I’ve been teaching first time entrepreneurs about the importance of accounting and financial management for the last decade, and frustrated that whole time that most don’t grok the importance until they hit a financial crisis in their own startup.
So let’s try something new… and talk about leaky pipes.
The model/analogy to think about is a building, with a water tank on the roof (New York City style) and a tap somewhere near the back door with a bucket underneath.
The water tower represents the company’s bank account. VC funded companies are hooked up to the city water supply and have as much water as they want. For everyone else, run out of water and it’s game over.
The tap represents the company’s profits, and the bucket is collecting those profits.
All good so far… except that tenants keep using the water. All those tenants represents your employees, vendors, and other expenses. You can spend your time asking them to conserve water (a.k.a. lowering their costs) but they’ll only conserve so much and meanwhile your tank is getting empty.
You can spend all your time working to fill the tank (a.k.a. making sales), and when that is going well, you don’t care nor manage how much your tenants are using, and you certainly don’t notice that the pipes are also leaking. Leaks in this model are the dozens of inefficiencies inside your company.
How best to manage this water supply? On a daily basis check the level of the tank, but more often open the tap near the back door and check how fast the water is running.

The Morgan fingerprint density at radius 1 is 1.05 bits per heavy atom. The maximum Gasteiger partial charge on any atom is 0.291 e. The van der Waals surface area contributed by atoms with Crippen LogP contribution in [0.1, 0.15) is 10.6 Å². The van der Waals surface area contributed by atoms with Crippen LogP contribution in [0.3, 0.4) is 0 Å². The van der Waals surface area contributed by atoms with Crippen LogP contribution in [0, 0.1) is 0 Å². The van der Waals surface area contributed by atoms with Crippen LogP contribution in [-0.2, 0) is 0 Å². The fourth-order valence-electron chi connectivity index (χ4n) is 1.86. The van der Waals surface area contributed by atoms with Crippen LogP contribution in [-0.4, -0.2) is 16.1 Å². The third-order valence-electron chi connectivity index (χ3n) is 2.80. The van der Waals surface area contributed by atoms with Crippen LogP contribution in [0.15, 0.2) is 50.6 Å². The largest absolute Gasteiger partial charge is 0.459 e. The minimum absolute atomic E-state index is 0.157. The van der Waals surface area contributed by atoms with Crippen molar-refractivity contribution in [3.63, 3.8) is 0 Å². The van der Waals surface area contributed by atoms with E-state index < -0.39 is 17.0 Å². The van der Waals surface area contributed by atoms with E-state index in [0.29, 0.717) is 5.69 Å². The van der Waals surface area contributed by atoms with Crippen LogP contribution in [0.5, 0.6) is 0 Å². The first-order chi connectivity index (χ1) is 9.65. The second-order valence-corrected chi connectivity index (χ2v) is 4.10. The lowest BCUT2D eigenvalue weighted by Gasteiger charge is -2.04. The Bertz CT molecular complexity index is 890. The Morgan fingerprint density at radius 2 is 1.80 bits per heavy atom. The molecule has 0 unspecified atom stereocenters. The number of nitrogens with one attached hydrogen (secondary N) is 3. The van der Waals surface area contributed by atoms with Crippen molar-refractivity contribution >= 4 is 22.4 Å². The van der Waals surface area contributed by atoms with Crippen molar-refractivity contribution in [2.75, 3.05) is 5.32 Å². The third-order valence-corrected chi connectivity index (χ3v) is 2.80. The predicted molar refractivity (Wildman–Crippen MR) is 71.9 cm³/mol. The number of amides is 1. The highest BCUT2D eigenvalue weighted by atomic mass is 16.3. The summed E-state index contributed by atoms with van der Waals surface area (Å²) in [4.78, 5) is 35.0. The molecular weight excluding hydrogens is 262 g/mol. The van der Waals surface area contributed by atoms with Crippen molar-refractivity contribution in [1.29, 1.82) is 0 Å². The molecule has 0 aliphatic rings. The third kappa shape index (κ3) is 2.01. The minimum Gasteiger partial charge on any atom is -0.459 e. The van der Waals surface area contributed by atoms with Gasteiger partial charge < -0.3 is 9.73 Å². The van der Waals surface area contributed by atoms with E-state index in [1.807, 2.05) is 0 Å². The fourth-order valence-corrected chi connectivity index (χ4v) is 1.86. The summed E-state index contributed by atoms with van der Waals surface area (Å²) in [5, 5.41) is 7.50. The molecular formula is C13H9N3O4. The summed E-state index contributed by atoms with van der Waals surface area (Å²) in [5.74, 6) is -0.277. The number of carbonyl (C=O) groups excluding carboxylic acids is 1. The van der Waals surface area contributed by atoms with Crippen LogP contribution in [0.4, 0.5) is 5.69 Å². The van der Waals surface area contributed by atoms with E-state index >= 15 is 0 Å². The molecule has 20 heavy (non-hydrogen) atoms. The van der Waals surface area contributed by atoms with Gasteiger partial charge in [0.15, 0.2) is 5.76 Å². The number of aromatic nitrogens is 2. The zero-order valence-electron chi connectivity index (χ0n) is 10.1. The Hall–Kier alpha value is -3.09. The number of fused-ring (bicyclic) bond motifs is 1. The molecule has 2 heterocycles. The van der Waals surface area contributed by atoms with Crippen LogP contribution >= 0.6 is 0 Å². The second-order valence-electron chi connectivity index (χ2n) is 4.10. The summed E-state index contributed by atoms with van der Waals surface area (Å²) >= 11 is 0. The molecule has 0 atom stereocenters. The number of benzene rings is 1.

That may sound odd, but this is the equivalent of watching your profit margins. Seeing water trickle out of the tap is the equivalent of seeing that the company is running with cashflows above breakeven, i.e. with money left over that can be dumped back into the tank. But note there is a difference between a trickle and a torrent. If the water is gushing from that tap, the tenants can’t be using up most of the water not can can there be huge leaks in the pipes.
You do have to occasionally check everything, the water level, the tenants’ water meters, signs of leaks, and the tap near the back door, as plumbing can fail just like startup finances. But checking everything once a year just isn’t good enough.
If the level of the tank is the same as last year… why? Looking at the plumbing annually won’t tell you why.
If the flow at the tap seems slower than six months ago… why? Checking for leaks every month would have caught that three or four or six months ago.
If you are checking everything on a monthly basis, not only do you catch those leaks sooner, but something novel happens… you suddenly have the ability to predict the future. If you have accurate data from the water level, water meters, and tap, you can use those values to predict what is likely to happen a month, a quarter, and a year from now, and with that better predict which area will need your attention next, catch issues sooner, and across the coming year, have a far higher chance of not just not running out of water but having a torrent of water gushing out the profits tap.
All these lessons I’ve been teaching about financials seem to be confusing backwards-looking bookkeeping with forward-looking financial management. You do the bookkeeping and accounting so that you can better know the future. So that you can better manage tomorrow, next week, next month, and next quarter.
The pipes inside startups leak a lot more than the pipes inside buildings. And with that, startups fail a lot more often than buildings. Manage accordingly.